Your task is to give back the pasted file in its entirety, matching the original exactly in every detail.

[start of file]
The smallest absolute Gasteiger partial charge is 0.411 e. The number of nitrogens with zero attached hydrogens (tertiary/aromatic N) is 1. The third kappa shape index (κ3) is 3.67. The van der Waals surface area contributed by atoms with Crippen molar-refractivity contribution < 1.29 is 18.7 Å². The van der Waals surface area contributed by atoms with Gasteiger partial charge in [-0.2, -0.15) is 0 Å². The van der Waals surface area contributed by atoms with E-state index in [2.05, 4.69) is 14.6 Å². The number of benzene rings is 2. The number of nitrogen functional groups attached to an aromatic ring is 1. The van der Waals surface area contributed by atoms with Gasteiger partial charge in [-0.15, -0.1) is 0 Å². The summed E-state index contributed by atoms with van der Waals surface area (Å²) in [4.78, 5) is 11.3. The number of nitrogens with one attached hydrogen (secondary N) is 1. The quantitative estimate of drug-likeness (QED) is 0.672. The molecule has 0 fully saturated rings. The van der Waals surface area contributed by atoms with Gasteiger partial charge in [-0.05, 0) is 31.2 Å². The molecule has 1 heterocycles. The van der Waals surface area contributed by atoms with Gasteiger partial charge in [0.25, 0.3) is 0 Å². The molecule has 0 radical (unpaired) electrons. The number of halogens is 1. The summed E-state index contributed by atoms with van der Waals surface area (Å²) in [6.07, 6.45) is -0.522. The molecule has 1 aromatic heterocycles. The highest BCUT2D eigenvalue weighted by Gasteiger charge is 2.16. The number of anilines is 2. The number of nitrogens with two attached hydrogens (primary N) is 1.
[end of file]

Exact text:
The smallest absolute Gasteiger partial charge is 0.411 e. The number of nitrogens with zero attached hydrogens (tertiary/aromatic N) is 1. The third kappa shape index (κ3) is 3.67. The van der Waals surface area contributed by atoms with Crippen molar-refractivity contribution < 1.29 is 18.7 Å². The van der Waals surface area contributed by atoms with Gasteiger partial charge in [-0.2, -0.15) is 0 Å². The van der Waals surface area contributed by atoms with E-state index in [2.05, 4.69) is 14.6 Å². The number of benzene rings is 2. The number of nitrogen functional groups attached to an aromatic ring is 1. The van der Waals surface area contributed by atoms with Gasteiger partial charge in [-0.15, -0.1) is 0 Å². The summed E-state index contributed by atoms with van der Waals surface area (Å²) in [4.78, 5) is 11.3. The number of nitrogens with one attached hydrogen (secondary N) is 1. The quantitative estimate of drug-likeness (QED) is 0.672. The molecule has 0 fully saturated rings. The van der Waals surface area contributed by atoms with Gasteiger partial charge in [-0.05, 0) is 31.2 Å². The molecule has 1 heterocycles. The van der Waals surface area contributed by atoms with Gasteiger partial charge in [0.25, 0.3) is 0 Å². The molecule has 0 radical (unpaired) electrons. The number of halogens is 1. The summed E-state index contributed by atoms with van der Waals surface area (Å²) in [6.07, 6.45) is -0.522. The molecule has 1 aromatic heterocycles. The highest BCUT2D eigenvalue weighted by Gasteiger charge is 2.16. The number of anilines is 2. The number of nitrogens with two attached hydrogens (primary N) is 1.